The fight to develop mental illness standards rooted in empirical science rather than dogma; how science and societal factors mix with the ever-shifting definitions and diagnoses of mental health and illness.

Mysteries of Mental Illness Series

You can find a full index and overview of Mysteries of Mental Illness here.

Production & Filming Details

  • Release Date: 22 June 2021.
  • Running Time: 60 minutes (per episode).
  • Rating: Unknown.
  • Country: US.
  • Language: English.

Mysteries of Mental Illness (2021): S01E01 – Evil or Illness?

Introduction

Mysteries of Mental Illness explores the story of mental illness in science and society. The four-part series traces the evolution of this complex topic from its earliest days to present times. It explores dramatic attempts across generations to unravel the mysteries of mental illness and gives voice to contemporary Americans across a spectrum of experiences.

Outline

Ancient conceptions of mental illness and the establishment of psychiatry; modern-day stories of mental illness, including an aspiring astrophysicist with schizophrenia a d a boxer with obsessive compulsive disorder (OCD).

Mysteries of Mental Illness Series

You can find a full index and overview of Mysteries of Mental Illness here.

Production & Filming Details

  • Release Date: 22 June 2021.
  • Running Time: 60 minutes (per episode).
  • Rating: Unknown.
  • Country: US.
  • Language: English.

Mysteries of Mental Illness Documentary Series Overview (2021)

Introduction

Mysteries of Mental Illness explores the story of mental illness in science and society. The four-part series traces the evolution of this complex topic from its earliest days to present times. It explores dramatic attempts across generations to unravel the mysteries of mental illness and gives voice to contemporary Americans across a spectrum of experiences.

Outline

The attempts across generations to unravel the mysteries of mental illness, including its causes and treatments.

Throughout history to today, we have continued to grapple with deceptively simple questions about mental health: what is mental illness? From where does it come? And how can it be treated?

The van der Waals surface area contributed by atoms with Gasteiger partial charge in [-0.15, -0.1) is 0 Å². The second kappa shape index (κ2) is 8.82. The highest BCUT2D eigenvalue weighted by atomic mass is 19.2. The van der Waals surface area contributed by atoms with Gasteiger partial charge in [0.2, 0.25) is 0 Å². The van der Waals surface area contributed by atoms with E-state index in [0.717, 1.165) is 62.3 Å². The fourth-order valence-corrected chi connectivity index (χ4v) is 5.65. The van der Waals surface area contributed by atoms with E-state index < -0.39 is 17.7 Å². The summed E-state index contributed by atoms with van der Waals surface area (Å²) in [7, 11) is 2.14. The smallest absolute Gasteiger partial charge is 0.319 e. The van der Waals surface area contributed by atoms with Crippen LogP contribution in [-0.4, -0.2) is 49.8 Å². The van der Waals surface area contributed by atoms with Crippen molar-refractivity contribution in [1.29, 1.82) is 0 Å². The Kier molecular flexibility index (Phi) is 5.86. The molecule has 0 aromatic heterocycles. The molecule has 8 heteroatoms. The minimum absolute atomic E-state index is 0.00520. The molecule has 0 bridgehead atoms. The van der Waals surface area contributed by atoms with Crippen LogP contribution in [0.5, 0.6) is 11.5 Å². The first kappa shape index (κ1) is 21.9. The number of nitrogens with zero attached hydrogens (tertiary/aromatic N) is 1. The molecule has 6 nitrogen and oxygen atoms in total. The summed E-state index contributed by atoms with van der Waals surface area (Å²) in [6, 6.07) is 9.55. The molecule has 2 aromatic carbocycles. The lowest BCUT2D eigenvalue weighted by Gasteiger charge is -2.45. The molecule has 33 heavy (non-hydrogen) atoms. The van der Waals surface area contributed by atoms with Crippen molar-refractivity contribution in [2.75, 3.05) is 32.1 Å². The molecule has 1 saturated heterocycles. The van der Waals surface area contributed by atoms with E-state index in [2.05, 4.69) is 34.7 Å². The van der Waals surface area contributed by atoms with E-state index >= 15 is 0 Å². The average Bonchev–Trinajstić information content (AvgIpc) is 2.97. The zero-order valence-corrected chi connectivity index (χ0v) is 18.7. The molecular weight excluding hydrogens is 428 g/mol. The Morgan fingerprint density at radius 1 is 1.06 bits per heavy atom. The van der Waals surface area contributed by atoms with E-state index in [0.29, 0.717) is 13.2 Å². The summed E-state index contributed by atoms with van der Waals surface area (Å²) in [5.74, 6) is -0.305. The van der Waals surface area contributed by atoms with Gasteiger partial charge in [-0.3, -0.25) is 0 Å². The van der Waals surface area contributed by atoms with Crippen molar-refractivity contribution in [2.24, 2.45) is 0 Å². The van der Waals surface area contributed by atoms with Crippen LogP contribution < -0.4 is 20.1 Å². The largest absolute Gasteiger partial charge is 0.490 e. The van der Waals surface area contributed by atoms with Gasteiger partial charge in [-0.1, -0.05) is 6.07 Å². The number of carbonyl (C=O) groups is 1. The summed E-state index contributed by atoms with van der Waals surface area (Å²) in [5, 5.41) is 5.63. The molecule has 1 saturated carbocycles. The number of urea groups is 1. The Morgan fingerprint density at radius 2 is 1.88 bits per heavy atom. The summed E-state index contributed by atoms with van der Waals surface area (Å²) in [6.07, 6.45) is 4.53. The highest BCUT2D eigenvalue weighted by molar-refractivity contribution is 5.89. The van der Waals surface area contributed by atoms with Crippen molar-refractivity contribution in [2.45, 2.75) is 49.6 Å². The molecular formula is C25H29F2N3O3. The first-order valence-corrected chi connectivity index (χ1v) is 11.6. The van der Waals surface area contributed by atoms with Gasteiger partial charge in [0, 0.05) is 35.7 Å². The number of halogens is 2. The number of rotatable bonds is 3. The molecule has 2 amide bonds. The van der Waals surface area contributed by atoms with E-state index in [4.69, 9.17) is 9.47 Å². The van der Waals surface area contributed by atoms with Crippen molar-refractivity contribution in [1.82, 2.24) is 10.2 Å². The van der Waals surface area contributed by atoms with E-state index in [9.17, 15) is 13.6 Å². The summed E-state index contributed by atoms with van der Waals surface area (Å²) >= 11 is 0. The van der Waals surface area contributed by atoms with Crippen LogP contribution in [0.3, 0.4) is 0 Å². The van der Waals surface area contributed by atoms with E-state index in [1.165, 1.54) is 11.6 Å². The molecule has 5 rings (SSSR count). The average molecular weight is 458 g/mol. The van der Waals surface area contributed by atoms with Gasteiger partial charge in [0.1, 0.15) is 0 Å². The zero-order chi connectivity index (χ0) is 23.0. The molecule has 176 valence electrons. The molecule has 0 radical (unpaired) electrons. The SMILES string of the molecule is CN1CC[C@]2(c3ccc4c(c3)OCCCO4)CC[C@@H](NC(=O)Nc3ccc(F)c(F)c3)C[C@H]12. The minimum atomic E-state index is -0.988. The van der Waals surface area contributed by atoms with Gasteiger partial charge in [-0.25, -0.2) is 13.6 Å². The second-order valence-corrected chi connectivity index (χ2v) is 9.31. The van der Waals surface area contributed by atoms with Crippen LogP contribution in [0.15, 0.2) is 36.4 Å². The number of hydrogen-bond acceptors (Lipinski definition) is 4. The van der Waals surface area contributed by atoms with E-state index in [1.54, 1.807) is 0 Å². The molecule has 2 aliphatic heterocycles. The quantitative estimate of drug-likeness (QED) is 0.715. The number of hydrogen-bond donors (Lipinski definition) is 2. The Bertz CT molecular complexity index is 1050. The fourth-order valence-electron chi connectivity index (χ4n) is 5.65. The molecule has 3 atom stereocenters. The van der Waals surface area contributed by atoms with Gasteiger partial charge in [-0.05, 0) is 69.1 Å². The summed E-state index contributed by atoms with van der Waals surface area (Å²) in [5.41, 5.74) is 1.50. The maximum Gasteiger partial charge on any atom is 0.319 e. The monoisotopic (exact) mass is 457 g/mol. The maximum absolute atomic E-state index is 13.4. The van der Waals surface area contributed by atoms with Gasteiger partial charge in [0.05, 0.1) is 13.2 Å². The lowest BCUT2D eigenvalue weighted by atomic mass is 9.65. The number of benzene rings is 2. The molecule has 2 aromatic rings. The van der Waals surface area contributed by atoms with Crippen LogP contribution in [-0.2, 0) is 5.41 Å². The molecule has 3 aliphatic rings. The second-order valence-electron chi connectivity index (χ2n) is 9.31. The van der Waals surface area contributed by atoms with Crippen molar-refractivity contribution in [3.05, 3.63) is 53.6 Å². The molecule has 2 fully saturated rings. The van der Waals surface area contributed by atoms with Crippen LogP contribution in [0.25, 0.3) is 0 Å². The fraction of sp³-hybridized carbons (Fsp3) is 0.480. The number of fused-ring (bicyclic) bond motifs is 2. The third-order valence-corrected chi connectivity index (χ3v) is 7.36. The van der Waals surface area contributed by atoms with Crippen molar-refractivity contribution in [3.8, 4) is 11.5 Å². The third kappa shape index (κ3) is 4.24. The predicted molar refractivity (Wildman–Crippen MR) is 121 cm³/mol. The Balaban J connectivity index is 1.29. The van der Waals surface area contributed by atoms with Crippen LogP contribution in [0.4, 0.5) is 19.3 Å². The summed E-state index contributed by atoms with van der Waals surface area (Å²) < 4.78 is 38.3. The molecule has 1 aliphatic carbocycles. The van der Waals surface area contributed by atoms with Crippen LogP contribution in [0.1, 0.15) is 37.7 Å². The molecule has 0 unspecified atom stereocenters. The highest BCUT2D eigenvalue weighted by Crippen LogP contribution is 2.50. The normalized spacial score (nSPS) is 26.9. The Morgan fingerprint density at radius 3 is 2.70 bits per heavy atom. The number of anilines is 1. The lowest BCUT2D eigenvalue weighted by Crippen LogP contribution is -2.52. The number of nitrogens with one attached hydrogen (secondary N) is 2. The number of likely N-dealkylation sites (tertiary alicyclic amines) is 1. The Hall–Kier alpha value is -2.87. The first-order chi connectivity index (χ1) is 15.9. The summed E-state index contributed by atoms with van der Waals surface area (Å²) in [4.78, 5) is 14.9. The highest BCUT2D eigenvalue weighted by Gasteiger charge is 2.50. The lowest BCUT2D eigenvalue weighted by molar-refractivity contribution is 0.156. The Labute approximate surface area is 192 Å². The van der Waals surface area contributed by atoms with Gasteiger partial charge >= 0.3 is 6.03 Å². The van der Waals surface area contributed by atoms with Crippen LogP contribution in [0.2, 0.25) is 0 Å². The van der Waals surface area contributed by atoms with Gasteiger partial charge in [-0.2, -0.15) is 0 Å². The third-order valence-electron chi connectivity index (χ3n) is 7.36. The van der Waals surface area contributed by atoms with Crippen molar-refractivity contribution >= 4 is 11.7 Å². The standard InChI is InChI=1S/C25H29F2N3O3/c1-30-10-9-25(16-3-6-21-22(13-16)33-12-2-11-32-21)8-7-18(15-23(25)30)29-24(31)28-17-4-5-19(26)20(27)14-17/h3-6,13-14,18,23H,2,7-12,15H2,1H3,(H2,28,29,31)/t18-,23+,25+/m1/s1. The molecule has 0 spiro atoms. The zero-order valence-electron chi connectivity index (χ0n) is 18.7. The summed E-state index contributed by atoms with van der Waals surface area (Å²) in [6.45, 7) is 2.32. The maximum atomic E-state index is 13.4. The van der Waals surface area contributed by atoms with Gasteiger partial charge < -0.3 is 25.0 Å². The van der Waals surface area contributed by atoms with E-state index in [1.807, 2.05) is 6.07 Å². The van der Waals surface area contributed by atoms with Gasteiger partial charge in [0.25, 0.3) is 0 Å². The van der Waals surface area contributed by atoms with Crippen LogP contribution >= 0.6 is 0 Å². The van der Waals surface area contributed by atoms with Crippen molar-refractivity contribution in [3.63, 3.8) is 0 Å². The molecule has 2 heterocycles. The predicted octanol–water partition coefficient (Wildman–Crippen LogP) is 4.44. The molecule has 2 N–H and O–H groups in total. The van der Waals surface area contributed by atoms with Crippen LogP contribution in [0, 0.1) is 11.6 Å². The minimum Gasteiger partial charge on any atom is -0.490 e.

Around one in four people suffer from mental illness; an American is more likely to need services from psychiatry than from any other medical specialty. Yet a diagnosis of a mental disorder still carries a stigma that a heart condition or other physical ailment does not, largely because mental illness has been so poorly understood for so long.

Many Americans’ diagnoses have grown more acute during the coronavirus pandemic, and people who had been previously undiagnosed – including many who remain so – are now suffering for the first time from depression and other illnesses that have been exacerbated by the present-day crises. One of the most critical barriers to treatment is the stigma of mental illness.

Mysteries of Mental Illness Series

Production & Filming Details

  • Director(s):
    • Peter Yost … (4 episodes, 2021).
  • Producer(s):
    • Alex T. Ostroff … associate producer (4 episodes, 2021).
    • Peter Yost … producer (4 episodes, 2021).
    • Anna Auster … co-producer (2 episodes, 2021).
  • Writer(s):
    • Peter Yost … (4 episodes, 2021).
  • Music:
  • Cinematography:
    • Tom Bergmann … (4 episodes, 2021).
  • Editor(s):
    • Anna Auster … (4 episodes, 2021).
  • Production:
    • GBH.
  • Distributor(s):
    • Public Broadcasting Service (PBS) (2021) (USA) (TV).
  • Release Date: 22 June 2021 to 23 June 2022.
  • Running Time: 60 minutes (per episode).
  • Rating: Unknown.
  • Country: US.
  • Language: English.

What is Weathering Hypothesis?

Introduction

The weathering hypothesis was proposed to account for early health deterioration as a result of cumulative exposure to experiences of social, economic and political adversity.

It is well documented that minority groups and marginalised communities suffer from poorer health outcomes. This may be due to a multitude of stressors including prejudice, social alienation, institutional bias, political oppression, economic exclusion and racial discrimination. The weathering hypothesis proposes that the cumulative burden of these stressors as individuals age is “weathering,” and the increased weathering experienced by minority groups compared to others can account for differences in health outcomes. In recent years, the biological plausibility of the weathering hypothesis has been investigated in studies evaluating the physiological effects of social, environmental and political stressors among marginalised communities. This has led to more widespread use of the weathering hypothesis as a framework for explaining health disparities on the basis of differential exposure to racially based stressors. Researchers have also identified patterns connecting weathering to biological phenomena associated with stress and aging, such as allostatic load, epigenetics, and telomere shortening.